FN 3. One authority suggests the test to determine if an entry has been effected is whether any part of the defendant's body passes the line of the threshold of the building. (2 Wharton, Criminal Law (14th ed. 1980) § 332, p. 202.) However, because of the imprecision of the term, this analysis is often no more helpful than the "air space" test. It can be argued with equal force that the threshold of a building is formed at its window screens as it can that the threshold is formed at the building's windows. Both the window and the window screen form boundaries separating the interior of the dwelling from the great outdoors.

FN 4. The reasonable expectation test to determine the occurrence of a burglarious entry conforms to the common law definition of "building" for purposes of the burglary statute. In People v. Brooks (1982) 133 Cal. App. 3d 200, 202 [183 Cal. Rptr. 773], the court considered whether a loading dock, enclosed on two sides by chain link fence which stopped short of the roof by one foot, constituted a "building" within the meaning of section 459. Recognizing the legislative intent of the statute is to extend protection, the court held the dock was a protected building. The court reasoned the correct test to determine if a structure falls within the statutory definition is whether its walls "... act as a significant barrier to entrance without cutting or breaking." (Id., at p. 206.) The cutting or breaking test recognizes the reasonable expectation of a property owner or inhabitant that if one defines one's living or storage space utilizing tangible materials, one reasonably expects intruders will not penetrate that space without authorization.

FN 5. The People contend defendant may not object to the admission of other crimes evidence because he committed the instant offense after the operative date of Proposition 8 (Cal. Const., art. I, § 28). We have previously rejected this argument and will not reconsider it here. (See People v. Scott (1987) 194 Cal. App. 3d 550 [239 Cal. Rptr. 588].)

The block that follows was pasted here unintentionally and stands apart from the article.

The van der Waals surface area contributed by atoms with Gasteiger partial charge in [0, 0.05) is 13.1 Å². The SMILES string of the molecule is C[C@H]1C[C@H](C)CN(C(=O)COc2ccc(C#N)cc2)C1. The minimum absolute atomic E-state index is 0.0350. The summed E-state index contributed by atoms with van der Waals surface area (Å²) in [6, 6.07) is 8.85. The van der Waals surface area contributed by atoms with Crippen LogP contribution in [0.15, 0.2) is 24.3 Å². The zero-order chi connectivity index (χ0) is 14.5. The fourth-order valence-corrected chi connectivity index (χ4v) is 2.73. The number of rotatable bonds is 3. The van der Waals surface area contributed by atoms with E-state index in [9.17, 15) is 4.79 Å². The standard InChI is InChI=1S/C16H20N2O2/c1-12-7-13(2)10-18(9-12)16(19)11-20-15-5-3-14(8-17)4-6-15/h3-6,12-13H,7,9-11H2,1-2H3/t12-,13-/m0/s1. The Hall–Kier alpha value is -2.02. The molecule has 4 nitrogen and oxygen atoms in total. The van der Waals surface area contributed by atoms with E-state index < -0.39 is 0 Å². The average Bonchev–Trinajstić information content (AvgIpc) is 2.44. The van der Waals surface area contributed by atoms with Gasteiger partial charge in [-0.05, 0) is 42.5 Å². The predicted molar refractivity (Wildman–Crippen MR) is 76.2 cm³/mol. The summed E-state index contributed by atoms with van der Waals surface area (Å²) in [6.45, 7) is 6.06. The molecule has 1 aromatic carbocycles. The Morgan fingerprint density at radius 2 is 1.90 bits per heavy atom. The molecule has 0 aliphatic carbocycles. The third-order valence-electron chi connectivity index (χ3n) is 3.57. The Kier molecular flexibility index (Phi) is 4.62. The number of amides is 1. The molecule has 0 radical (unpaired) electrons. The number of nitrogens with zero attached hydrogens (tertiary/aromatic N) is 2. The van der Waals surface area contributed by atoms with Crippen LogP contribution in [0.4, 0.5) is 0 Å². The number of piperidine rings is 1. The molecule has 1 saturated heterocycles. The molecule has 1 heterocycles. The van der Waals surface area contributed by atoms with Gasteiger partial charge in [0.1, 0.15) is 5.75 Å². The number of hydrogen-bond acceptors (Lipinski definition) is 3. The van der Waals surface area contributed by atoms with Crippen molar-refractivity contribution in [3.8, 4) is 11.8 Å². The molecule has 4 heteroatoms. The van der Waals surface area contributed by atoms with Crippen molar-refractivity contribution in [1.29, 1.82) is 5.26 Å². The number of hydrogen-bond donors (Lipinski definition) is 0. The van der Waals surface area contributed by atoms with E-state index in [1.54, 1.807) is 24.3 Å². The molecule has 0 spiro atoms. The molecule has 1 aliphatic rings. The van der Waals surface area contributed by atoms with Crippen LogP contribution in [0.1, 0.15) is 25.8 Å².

FN 6. The trial court excluded evidence of a third prior offense, where defendant entered another home in the middle of the night but was chased away. As he fled, defendant dropped a sexually-oriented magazine. When arrested for that offense, defendant allegedly made spontaneous statements that he "gets off on sexual material and that he has sexual fantasies involving killing and murder and blood."

FN 7. The general rule is that evidence of specific instances of a defendant's conduct is inadmissible to prove his or her conduct on a specified occasion. (Evid. Code, § 1101, subd. (a).) Subdivision (b) of Evidence Code section 1101 is an exception to subdivision (a) of that statute. (People v. Willoughby (1985) 164 Cal. App. 3d 1054, 1061 [210 Cal. Rptr. 880].)

FN 8. In Thompson, the Supreme Court explained that Guerrero, relied on by defendant, is an example of a case where similarity between the other crime and the charged offense was "... necessary to bridge the gap between other crimes evidence and the material fact sought to be proved." (Thompson, supra, 27 Cal.3d at p. 319, fn. 23.) In Guerrero, evidence of a prior rape was admitted in the defendant's prosecution for murder. Although both the rape and murder victims were teenage girls picked up by the defendant and his friends while "cruising," there was no evidence of a sexual assault of the murder victim. (16 Cal.3d at pp. 722-723.) Using the "common marks" analysis, the court held the prior rape evidence inadmissible to prove identity or intent to commit rape because the crimes were not substantially similar. (Id., at pp. 725, 727-729.)